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26 March 2010
A new website being launched today (Friday 26 March 2010) at Deakin University’s Alfred Deakin Research Institute (Geelong, Victoria) will help politicians avoid reinventing the wheel and repeating the errors of the past.
“Politicians often invoke history for persuasive effect and legitimacy, especially when they are claiming ‘turning points’ or claiming the status of harbingers of new eras,” Institute Director and historian, Professor David Lowe explained at the launch of the new Australian Policy and History Network site.
“But we have to ask ‘Why don’t politicians listen to historians?’ Perhaps the key word in this question is ‘listen’ because we know they draw on historians’ work.
“A well-known Australian example is of historian Don Watson penning some of the more memorable of former Prime Minister Paul Keating’s speeches, including the extraordinary ‘Redfern speech’ of 1992, in which Keating recognised the role of white Australians in dispossessing Aborigines.
“Historian Henry Reynolds’ multiple works on the same theme has influenced policy-makers in relation to indigenous land rights.”
Professor Lowe said historians had a lot to offer policy-makers, yet Australian historians had to be accessible as well.
“Relying on busy politicians and public servants to buy books or attend conferences is not realistic,” he said.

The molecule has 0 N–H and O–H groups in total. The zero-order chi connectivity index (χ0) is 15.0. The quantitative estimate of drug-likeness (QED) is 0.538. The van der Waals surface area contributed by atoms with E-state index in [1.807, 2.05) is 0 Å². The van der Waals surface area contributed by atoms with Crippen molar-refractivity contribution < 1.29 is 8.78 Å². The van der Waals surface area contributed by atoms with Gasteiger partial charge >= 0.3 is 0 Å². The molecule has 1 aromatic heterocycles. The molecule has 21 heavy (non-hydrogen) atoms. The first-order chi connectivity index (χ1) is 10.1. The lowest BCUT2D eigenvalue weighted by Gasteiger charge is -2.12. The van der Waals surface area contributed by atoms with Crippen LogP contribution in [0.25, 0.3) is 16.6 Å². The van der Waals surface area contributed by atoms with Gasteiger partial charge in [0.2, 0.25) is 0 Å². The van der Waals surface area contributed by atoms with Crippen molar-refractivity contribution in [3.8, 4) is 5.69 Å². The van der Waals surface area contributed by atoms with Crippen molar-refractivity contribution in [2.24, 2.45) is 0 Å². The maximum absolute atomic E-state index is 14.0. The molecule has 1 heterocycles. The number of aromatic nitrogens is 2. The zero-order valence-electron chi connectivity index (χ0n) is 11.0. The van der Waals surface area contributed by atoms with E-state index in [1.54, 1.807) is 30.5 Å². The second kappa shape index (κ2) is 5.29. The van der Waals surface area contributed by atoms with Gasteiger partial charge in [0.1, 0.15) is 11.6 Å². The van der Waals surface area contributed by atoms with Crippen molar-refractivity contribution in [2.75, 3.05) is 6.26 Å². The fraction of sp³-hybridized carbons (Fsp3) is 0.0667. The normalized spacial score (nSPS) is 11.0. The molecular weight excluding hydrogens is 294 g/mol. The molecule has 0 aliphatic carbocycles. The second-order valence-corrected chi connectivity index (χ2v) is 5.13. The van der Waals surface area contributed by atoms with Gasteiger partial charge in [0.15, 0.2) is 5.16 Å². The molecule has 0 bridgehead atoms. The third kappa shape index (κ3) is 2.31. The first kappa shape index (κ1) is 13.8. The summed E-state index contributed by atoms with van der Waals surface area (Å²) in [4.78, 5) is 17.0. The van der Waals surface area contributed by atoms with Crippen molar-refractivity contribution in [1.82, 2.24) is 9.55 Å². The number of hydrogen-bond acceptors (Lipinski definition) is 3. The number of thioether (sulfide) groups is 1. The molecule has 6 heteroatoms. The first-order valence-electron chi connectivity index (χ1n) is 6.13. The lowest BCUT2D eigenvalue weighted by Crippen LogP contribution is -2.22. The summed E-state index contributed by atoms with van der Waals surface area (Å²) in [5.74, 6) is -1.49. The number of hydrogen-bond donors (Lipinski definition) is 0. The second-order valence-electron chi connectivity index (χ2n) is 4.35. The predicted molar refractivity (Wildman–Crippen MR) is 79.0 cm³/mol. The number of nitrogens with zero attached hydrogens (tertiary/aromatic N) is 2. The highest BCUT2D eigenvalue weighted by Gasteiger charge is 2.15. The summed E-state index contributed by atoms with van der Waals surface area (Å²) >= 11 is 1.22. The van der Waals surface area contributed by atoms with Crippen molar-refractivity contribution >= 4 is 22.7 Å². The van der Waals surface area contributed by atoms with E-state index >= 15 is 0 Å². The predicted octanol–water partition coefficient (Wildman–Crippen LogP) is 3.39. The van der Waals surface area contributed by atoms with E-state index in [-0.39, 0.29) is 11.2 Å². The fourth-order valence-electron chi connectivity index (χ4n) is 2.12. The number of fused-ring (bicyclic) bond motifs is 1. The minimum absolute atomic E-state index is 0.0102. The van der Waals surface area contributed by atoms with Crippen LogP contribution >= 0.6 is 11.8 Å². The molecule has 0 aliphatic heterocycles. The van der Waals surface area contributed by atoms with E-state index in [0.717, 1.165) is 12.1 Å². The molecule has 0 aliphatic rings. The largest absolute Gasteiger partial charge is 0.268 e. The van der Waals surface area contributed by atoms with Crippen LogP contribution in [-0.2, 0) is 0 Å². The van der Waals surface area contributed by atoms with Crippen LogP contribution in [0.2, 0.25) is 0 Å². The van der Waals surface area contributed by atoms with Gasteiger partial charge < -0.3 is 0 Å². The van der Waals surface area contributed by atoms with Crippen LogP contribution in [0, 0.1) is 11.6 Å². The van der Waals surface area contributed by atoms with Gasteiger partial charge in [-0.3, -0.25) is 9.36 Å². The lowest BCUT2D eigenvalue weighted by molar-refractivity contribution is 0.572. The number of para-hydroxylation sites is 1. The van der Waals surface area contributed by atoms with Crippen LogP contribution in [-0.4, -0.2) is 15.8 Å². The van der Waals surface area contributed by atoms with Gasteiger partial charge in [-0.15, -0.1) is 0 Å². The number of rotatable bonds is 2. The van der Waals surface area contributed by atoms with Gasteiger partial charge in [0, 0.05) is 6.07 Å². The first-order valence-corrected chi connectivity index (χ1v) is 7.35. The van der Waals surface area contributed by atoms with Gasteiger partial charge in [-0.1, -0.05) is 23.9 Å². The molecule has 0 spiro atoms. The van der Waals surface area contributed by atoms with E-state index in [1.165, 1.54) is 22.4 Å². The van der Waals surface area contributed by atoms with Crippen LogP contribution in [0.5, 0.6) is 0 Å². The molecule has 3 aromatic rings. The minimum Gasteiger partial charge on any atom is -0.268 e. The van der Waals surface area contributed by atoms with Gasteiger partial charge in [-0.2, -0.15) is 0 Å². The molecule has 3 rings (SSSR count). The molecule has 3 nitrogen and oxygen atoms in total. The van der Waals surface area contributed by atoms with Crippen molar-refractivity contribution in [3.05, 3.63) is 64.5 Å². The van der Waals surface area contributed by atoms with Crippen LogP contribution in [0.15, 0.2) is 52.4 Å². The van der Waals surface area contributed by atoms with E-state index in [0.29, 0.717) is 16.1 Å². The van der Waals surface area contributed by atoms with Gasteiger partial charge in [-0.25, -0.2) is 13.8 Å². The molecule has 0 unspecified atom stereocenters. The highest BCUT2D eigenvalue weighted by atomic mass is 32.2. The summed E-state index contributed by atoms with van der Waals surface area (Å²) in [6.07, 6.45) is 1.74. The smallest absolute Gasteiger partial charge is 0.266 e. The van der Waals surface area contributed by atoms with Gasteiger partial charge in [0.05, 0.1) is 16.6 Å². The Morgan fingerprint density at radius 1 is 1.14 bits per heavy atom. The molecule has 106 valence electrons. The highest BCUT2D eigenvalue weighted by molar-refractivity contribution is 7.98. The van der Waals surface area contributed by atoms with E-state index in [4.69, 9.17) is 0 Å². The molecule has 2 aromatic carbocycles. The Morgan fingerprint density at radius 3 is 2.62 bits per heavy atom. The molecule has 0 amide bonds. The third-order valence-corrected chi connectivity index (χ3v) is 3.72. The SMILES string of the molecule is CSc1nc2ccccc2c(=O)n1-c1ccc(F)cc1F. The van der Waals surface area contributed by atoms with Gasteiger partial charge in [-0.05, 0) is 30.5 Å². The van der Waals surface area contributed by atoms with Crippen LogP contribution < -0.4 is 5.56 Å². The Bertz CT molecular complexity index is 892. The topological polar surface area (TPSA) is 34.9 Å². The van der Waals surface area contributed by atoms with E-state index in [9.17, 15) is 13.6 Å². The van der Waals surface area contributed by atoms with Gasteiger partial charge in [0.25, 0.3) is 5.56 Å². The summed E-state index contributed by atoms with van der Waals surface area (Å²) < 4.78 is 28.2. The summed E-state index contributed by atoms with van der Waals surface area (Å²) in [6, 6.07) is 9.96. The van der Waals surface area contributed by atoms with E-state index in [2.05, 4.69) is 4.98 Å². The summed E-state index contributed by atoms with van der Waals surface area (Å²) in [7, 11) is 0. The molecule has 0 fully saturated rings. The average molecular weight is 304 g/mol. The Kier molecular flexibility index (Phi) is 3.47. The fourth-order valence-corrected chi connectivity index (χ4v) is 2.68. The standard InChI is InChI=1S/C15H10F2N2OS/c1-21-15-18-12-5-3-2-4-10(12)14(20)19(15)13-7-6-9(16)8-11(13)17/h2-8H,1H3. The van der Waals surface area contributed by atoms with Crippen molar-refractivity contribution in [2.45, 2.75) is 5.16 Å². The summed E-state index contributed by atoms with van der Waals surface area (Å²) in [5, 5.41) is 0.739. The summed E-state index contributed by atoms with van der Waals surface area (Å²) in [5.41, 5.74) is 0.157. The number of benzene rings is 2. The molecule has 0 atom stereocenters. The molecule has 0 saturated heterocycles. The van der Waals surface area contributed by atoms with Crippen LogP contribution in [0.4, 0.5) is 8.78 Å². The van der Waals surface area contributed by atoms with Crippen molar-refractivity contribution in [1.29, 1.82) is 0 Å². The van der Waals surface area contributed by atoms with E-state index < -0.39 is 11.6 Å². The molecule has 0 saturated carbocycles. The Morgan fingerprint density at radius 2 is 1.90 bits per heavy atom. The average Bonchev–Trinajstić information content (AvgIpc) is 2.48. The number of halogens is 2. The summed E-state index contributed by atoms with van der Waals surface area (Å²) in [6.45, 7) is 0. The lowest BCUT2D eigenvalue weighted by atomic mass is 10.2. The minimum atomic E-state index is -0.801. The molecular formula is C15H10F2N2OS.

“In order to be heard, historians need to find ways of engaging with politicians and policy-makers.”
Professor Lowe said British historians have played significant roles in shaping the British government’s response to the arrival of the AIDS virus, outlining the limitations of policing according to what worked and what didn’t in past cases of infectious diseases.
“Robert McNamara, the US Secretary of Defense in the 1960s, readily admitted he could have learned a lesson from history after the US ill-fated foray into Vietnam,” he said.
Professor Lowe said the new Australian Policy and History Network was based on the successful History and Policy group founded in the UK in 2002.
“This coalition of historians is constantly on the lookout for good history writing that encourages perspective in current policy contexts.
“It offers another way by which historians can engage with policy-makers and the media.
“If, for example, we have reached the point at which households need to start thinking about rationing carbon emissions, policy-makers might like to know what worked and what didn’t when rationing was applied to households during the Blitz in the Second World War.
“There will no doubt be sources of scepticism about what historians can offer policy-makers, who are often so pressed for time and so locked into the present that they succumb to a ‘presentist’ mind-set, convinced that that the challenges facing us today - global warming, an ageing population, post-Cold War international relations – are so unprecedented as to be incapable of any guidance from the past.
“Yet, this is precisely when history and historically ways of seeing are more important than ever.
“The life of Robert McNamara, one of ‘the best and the brightest’ stands as a reminder of what opportunities can be missed when historians are not listened to.”
Professor David Lowe
Director, Alfred Deakin Research Institute
03 5227 2691